Does your public library have an embalming room? As fate would have it, after more than fifty years of moving from one rented spot to another in our small county seat in North Carolina’s Blue Ridge foothills, our under-funded public library undertook a move into a building that had been a funeral home for many years. Of course, money was not available right away to decontaminate its embalming room (Actually, it took three years. A fact that did not mortify local officials.)
Our library’s reference collection sits exactly where the earthly remains of hundreds of our friends and neighbors were displayed for the last time. Local folks now pass the by the reference shelves as quickly as they used to pass by the remains – too many sad facts of life in print as was the case in caskets, I guess.
The lighting in the building is better today, and the chapel pews have been replaced by bookshelves. A large mural of the “Holy Land” still overlooks the main room. On some days, I am sure that our librarian wishes that she could be in another land – and the holier the better.
Working in a building with such a profound past, I have speculated about what our polite librarian might say to some of the card-carrying patrons who find the library’s modest rules to be too much of a burden to bear and to officials who think that libraries are “dead weight,” so to speak.
“Well, teenage Harry, one website that you visited during your internet session yesterday was not appropriate. By the way, have you seen the old anatomical charts in our library’s ‘embalming room’?”
“Mrs. Varney, you checked out four of our Jan Karon novels three months ago. The waiting list for these overdue items is three computer screens long. ‘embalming room’ and displayed in front of the ‘Holy Land’ several years ago? She liked to read Jan Karon, too; didn’t she?”
“Yogi, I have reminded you again and again that you are not supposed to stick both arms, or even one hand, into the book drop box. Just slide the books over the lip and let go. You know, Yogi, we have some boxes in our ‘embalming room’ that your entire body could fit into.”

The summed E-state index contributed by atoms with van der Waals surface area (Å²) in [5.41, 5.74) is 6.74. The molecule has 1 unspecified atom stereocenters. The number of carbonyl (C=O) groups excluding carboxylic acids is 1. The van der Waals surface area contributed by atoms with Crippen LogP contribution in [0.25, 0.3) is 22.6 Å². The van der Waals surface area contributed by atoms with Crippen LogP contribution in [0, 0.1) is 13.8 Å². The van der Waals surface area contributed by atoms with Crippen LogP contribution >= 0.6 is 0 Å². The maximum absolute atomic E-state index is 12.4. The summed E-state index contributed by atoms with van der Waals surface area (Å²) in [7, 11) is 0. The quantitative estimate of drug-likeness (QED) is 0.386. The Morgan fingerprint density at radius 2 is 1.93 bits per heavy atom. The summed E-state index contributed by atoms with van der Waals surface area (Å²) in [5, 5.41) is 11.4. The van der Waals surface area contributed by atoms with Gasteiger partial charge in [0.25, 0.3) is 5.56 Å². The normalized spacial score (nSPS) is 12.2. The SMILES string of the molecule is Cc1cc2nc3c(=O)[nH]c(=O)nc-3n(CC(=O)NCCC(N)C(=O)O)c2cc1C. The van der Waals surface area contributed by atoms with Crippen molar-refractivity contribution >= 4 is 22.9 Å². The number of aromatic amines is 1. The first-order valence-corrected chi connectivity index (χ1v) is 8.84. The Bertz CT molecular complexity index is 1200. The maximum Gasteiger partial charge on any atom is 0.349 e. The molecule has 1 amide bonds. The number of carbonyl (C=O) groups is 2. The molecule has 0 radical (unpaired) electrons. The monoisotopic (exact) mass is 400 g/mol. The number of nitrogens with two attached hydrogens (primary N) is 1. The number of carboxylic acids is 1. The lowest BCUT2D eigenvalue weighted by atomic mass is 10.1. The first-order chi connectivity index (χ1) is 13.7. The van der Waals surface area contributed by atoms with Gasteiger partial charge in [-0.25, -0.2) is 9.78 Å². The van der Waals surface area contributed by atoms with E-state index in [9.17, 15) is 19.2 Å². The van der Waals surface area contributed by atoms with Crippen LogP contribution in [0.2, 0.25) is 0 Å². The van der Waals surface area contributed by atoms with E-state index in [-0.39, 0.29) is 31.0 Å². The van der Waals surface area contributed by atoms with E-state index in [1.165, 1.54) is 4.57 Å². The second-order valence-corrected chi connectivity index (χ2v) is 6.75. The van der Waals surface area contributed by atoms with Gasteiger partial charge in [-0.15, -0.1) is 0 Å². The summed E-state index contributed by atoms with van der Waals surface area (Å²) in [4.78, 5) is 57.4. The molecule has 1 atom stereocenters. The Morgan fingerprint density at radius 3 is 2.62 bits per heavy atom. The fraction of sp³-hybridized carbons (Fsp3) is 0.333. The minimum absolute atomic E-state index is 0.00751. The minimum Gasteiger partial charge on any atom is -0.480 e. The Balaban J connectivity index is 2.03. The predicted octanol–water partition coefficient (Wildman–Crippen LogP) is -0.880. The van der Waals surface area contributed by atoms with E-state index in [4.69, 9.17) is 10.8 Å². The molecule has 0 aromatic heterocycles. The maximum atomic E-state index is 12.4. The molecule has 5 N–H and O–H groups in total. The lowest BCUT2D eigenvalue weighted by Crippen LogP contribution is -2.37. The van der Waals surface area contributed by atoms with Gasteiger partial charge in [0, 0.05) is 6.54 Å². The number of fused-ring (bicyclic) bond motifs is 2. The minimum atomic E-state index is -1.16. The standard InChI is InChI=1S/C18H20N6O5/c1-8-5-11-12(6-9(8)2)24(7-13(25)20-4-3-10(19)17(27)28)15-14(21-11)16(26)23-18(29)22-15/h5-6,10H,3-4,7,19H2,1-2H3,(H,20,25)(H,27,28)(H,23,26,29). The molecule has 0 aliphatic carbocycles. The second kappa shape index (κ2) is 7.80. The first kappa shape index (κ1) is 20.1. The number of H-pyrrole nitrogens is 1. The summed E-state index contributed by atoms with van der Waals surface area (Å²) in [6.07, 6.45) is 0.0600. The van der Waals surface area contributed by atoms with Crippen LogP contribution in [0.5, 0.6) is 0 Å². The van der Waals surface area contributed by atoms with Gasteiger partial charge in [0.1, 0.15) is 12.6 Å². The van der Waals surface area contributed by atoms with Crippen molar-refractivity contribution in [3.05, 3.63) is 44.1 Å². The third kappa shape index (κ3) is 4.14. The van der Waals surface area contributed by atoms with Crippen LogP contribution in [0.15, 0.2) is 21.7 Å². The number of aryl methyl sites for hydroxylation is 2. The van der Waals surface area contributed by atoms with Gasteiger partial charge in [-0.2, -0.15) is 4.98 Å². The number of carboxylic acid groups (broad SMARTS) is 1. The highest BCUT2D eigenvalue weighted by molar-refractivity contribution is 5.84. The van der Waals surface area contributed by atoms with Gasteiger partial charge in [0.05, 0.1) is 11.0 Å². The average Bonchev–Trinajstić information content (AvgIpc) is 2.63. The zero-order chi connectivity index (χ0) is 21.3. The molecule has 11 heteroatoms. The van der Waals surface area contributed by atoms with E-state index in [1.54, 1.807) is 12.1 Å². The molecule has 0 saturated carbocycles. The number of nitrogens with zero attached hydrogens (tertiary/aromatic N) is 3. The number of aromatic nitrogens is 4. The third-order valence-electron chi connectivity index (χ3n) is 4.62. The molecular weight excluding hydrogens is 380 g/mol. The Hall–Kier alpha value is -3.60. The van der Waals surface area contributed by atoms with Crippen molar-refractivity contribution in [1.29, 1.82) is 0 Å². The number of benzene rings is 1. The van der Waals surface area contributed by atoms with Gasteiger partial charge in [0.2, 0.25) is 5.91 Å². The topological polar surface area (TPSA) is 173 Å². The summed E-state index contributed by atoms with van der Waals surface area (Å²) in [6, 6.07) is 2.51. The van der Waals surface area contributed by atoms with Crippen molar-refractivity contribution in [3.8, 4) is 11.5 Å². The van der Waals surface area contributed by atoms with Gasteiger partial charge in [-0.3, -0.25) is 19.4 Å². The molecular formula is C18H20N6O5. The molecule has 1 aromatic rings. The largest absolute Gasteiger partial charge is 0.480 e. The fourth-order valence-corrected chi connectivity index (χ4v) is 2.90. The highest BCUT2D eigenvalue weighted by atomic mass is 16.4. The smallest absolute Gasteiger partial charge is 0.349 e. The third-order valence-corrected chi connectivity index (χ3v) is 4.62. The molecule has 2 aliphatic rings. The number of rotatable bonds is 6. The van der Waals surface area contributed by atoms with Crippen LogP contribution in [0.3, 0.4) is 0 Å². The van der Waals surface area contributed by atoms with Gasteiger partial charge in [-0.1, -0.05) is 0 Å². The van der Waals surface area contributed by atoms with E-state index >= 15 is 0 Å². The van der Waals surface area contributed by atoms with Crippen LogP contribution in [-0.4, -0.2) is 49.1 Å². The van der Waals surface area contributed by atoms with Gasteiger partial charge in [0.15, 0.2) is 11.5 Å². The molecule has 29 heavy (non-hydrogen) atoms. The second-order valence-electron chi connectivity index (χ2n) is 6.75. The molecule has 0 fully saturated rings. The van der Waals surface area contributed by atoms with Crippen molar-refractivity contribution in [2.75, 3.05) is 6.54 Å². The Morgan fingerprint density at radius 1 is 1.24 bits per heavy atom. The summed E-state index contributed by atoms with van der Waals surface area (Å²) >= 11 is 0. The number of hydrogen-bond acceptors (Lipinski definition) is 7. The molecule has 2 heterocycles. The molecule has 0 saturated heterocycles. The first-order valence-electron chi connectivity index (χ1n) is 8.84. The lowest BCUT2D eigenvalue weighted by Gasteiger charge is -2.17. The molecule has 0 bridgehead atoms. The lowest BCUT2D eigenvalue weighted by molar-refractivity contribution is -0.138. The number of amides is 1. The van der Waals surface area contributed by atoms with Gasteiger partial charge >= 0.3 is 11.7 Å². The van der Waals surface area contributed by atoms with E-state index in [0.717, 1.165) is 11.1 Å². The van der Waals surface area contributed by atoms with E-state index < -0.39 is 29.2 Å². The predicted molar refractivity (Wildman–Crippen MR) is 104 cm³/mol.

“Sammy, chewing gum is not allowed in the library. When I asked you to dispose of it, I did not want it placed over the outlet on the water fountain. By the way, did I show you the putty that we have in our ‘embalming room’? If you spread that stuff over a fresh stab wound, nothing will spray out.”
“Susan and Nancy, please leave your hair brushes and lipstick at home tomorrow. Teenage Harry sat on the sofa that you usually use; when he got home last night, his mother called me and wanted to know what he did at the library that would cover his clothes with long brown hairs and red lipstick. Girls, maybe I should mention that, in our ‘embalming room,’ we have several used wigs and some face powder that might interest you.”
“Yes, Mayor Davis, I reviewed the library’s new budget. I’ll wait until next year to have the brake fluid checked in my Ford Fiesta. Mayor, would you look in our ‘embalming room’ to see if the stuff in the bottles on the shelves can be used as a substitute for brake fluid, and you know that you are not allowed to park your Cadillac Escalade in the three spaces the hearse used to sit.”
“Thank you very much, teenage Harry, for donating brand new anatomical charts to the library. But, where did you get….? You bought them online at Barnes & Noble, and Nancy and Susan thought that they were very educational, and you appreciate my expert reference help.”
“Teenage Harry, I am going to take a break. If someone needs me at the desk, tell them that I am laid out in a long box with my mouth puttied shut, wearing a used wig and face powder – in our library’s ‘embalming room.’ Make sure that the lever on the emergency brake in my Fiesta is pulled up, won’t you?”